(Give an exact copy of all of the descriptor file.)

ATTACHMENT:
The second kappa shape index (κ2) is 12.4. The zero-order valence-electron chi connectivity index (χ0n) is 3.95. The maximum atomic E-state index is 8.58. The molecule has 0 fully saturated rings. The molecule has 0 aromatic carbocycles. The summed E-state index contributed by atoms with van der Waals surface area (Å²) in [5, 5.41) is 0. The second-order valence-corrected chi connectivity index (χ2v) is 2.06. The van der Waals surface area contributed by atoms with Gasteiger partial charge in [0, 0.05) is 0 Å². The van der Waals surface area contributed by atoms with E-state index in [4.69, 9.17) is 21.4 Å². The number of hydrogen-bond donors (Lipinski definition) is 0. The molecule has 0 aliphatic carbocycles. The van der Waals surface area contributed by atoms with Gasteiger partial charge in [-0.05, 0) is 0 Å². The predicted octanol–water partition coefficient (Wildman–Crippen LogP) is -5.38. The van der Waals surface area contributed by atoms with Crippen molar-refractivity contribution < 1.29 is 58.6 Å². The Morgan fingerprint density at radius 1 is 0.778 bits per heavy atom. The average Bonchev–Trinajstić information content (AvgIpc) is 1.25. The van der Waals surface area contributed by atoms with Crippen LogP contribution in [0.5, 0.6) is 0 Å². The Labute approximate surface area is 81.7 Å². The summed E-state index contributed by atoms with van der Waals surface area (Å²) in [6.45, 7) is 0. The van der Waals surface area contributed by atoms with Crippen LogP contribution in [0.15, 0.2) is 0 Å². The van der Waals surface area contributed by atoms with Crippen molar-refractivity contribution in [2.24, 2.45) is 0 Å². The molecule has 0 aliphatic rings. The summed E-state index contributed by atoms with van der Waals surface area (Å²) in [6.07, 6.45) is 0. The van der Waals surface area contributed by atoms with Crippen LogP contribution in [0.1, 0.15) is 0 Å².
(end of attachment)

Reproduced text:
The second kappa shape index (κ2) is 12.4. The zero-order valence-electron chi connectivity index (χ0n) is 3.95. The maximum atomic E-state index is 8.58. The molecule has 0 fully saturated rings. The molecule has 0 aromatic carbocycles. The summed E-state index contributed by atoms with van der Waals surface area (Å²) in [5, 5.41) is 0. The second-order valence-corrected chi connectivity index (χ2v) is 2.06. The van der Waals surface area contributed by atoms with Gasteiger partial charge in [0, 0.05) is 0 Å². The van der Waals surface area contributed by atoms with E-state index in [4.69, 9.17) is 21.4 Å². The number of hydrogen-bond donors (Lipinski definition) is 0. The molecule has 0 aliphatic carbocycles. The van der Waals surface area contributed by atoms with Gasteiger partial charge in [-0.05, 0) is 0 Å². The predicted octanol–water partition coefficient (Wildman–Crippen LogP) is -5.38. The van der Waals surface area contributed by atoms with Crippen molar-refractivity contribution < 1.29 is 58.6 Å². The Morgan fingerprint density at radius 1 is 0.778 bits per heavy atom. The average Bonchev–Trinajstić information content (AvgIpc) is 1.25. The van der Waals surface area contributed by atoms with Crippen LogP contribution in [0.5, 0.6) is 0 Å². The Labute approximate surface area is 81.7 Å². The summed E-state index contributed by atoms with van der Waals surface area (Å²) in [6.45, 7) is 0. The van der Waals surface area contributed by atoms with Crippen LogP contribution in [0.15, 0.2) is 0 Å². The van der Waals surface area contributed by atoms with Crippen molar-refractivity contribution in [2.24, 2.45) is 0 Å². The molecule has 0 aliphatic rings. The summed E-state index contributed by atoms with van der Waals surface area (Å²) in [6.07, 6.45) is 0. The van der Waals surface area contributed by atoms with Crippen LogP contribution in [0.1, 0.15) is 0 Å².